Most of the time though, it is stupid and a burden. Of course, there are those bits one should never toss out, like good 8/9 speed derailleurs. I had this old 90's era XT derailleur hanging around and I decided to employ it once again for the rebuild of the custom rig I have here. You might remember the post about the chain rings from last week? Yeah, that bike build.

Anyway, I have found the derailleurs for the build. The front, a shiny top pull XT, is likely the one from the original Fargo. I'm not sure though. It had a clamp that fit the fillet brazed frame I am building up perfectly though, so whether it was from a Fargo or not, it was likely a steel framed mtb of some sort. Parts bin parts, ya know. Their origins are sometimes murky at best.

The rear derailleur, well, I think I know the story here and the blue, sealed bearing jockey wheels are my clue. I had a 1996 Diamondback V-Link Pro dual suspension bike and it was an XT equipped rig. I remember it had a raw aluminum/blue theme to its look. There were the blue grips and matching Panaracer Magic blue treaded tires. Not really blue rubber. It was so dark you almost could mistake it for black, but it was definitely blue.

At any rate, I decided to swap in more blue anodized bits and these jockey wheels would have been something I would have done back then. So, I think this rear derailleur was from that Diamondback V-Link Pro. Most likely, it was. Blue jockey wheels don't really go with the theme of this build, but the nostalgia for me carries the day and this will be the part I use. I suppose if I really am offended by the blue I can swap out to silver sealed bearing pulleys easily enough.

Oh! And I tracked down a set of 9spd bar end shifters, so I will be going with Gevenalle's Audax shifter/levers for shifting and braking duties. Stay tuned..........

Tuesday, March 21, 2017

650B Gravel Bikes: Are They Mountain Bikes Too?

The Twin Six Standard Rando now comes in 650B or 700c
NOTE: Large doses of "my opinion" will be handed out in gloppy dollops today. You've been forewarned.....

Okay, here we go folks. Just to reiterate, this is only my opinion.

The industry is making so-called "gravel bikes" which are dual-wheel size compatible. These are the "latest" thing now. The entire genre probably got its start with Open's "UP" model. Once that bike made a big splash it didn't seem to take long for others to follow suit. This is the gravel bike "du-jour" of 2017-18. Most will be made of carbon fiber, but I've seen aluminum and steel models too. Big, chunky carbon forks with through axles will be on the front, disc brakes all around, and typically these sport shorter chain stays to appeal to the roadies out there who think longer than 425mm chain stay lengths are "unresponsive".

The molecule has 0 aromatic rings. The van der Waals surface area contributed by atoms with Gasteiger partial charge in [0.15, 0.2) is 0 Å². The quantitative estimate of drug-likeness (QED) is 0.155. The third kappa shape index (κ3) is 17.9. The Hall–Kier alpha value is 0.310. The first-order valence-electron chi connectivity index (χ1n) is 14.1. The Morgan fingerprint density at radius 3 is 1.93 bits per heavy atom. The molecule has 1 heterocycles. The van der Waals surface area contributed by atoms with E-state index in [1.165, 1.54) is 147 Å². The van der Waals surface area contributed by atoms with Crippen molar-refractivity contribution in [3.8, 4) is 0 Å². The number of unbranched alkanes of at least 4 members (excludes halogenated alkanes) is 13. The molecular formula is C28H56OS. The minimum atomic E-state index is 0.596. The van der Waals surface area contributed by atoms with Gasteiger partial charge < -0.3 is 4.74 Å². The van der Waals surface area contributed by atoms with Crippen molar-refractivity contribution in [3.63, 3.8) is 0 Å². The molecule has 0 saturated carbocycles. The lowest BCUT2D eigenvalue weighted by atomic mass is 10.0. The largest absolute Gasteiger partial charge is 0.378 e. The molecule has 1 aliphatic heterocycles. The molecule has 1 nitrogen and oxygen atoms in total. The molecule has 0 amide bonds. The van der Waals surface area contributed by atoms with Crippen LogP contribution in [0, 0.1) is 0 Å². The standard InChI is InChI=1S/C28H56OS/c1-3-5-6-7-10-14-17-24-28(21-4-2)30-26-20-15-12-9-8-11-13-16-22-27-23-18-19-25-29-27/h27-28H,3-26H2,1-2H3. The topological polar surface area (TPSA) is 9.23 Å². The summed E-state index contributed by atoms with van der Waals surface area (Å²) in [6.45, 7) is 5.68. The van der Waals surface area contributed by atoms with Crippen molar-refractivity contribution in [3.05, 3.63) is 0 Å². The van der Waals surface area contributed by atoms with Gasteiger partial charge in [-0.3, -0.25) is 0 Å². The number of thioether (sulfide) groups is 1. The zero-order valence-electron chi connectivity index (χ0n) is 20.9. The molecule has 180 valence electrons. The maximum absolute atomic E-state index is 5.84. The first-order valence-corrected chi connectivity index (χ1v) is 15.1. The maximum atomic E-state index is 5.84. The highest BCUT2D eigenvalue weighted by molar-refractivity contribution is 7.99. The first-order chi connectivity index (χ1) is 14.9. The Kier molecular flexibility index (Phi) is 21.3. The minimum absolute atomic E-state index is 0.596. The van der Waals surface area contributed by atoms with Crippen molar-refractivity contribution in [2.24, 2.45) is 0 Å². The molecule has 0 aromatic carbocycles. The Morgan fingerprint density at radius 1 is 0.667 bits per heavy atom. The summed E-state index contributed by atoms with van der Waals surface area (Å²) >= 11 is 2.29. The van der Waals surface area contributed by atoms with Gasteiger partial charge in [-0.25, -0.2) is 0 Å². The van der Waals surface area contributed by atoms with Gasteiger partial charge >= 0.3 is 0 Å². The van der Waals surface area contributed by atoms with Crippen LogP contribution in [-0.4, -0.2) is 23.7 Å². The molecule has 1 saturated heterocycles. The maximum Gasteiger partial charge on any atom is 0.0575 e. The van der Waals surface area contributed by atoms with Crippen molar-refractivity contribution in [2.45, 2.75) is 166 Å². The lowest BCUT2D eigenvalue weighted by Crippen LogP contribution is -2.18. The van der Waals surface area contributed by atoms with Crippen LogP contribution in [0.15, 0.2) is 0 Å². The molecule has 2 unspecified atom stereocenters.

There are a lot of announcements, but not much in the way of details, and even less in terms of ride reports. The one thing all of them tout is the ability to run a 2.1' X 650B mtb tire. This seems to be just "accepted" as being a "good thing" by all who have reported on these bikes. However; I don't think it is so much a feature as it is a marketing tool to get you hooked up to buy one.

Yes, I have tried it, as a matter of fact.
Before I get into that though, I will say that I do totally buy in to using a 650B wheel and a tire suitable to gravel riding, and for using that to actually ride gravel roads. What I have found is that there are certain benefits to running a light, supple, high volume tire tubeless on gravel roads with the 650B size. There are other benefits that 700c brings to the table that this 650B wheel size does not possess. But that said, both have their place.

While one could do whatever the heck they want, and run a heavier, knobbier tire and call it a gravel bike, I don't think this is what the marketers mean. I think what they mean is that your gravel bike can be a mountain bike. So, leaving the gravel stuff aside, let's take a look at what makes this a not such a great idea.

Okay, here's my take. When you eat steak at a restaurant, you could use a table knife to cut yourself a bite to chew. It is a knife after all, and why shouldn't you be able to use a knife for butter when eating steak? Well, I don't know about you, but when I eat steak, I like to use a steak knife. Just like when I mountain bike, I roll out a mountain bike, not some small wheeled, kinda knobby tired, drop bar bike. Why? Because one tool is better for the job than the other is, that is why.

Again, you can do whatever you want to do, but my point is that marketing these 650B/700c "gravel bikes" as do-it-all bikes that could be a mountain bike isn't reality. For someone, or two, or maybe three of you, yes. It will be that bike. For most folks that buy in to the idea, they won't be satisfied. They won't be satisfied because, if they have ridden a mountain bike, they will quickly realize that road-ish geometry and road bike positioning, which most of these bikes have, isn't an ideal solution for mountain biking.

So, I am totally not buying this malarkey about using these super-designed, gravelly bikes for mountain biking when they are the furthest thing from what reality in mountain biking is these days. Not for most people, it isn't reality.  Again, there are exceptions to every rule, I get that. But that said,  these 650B gravel bikes are not mountain bikes too.

Monday, March 20, 2017

Country Views '17: Where Eagles Fly

Riding the Great Plains looks easy, except you cannot see the wind here!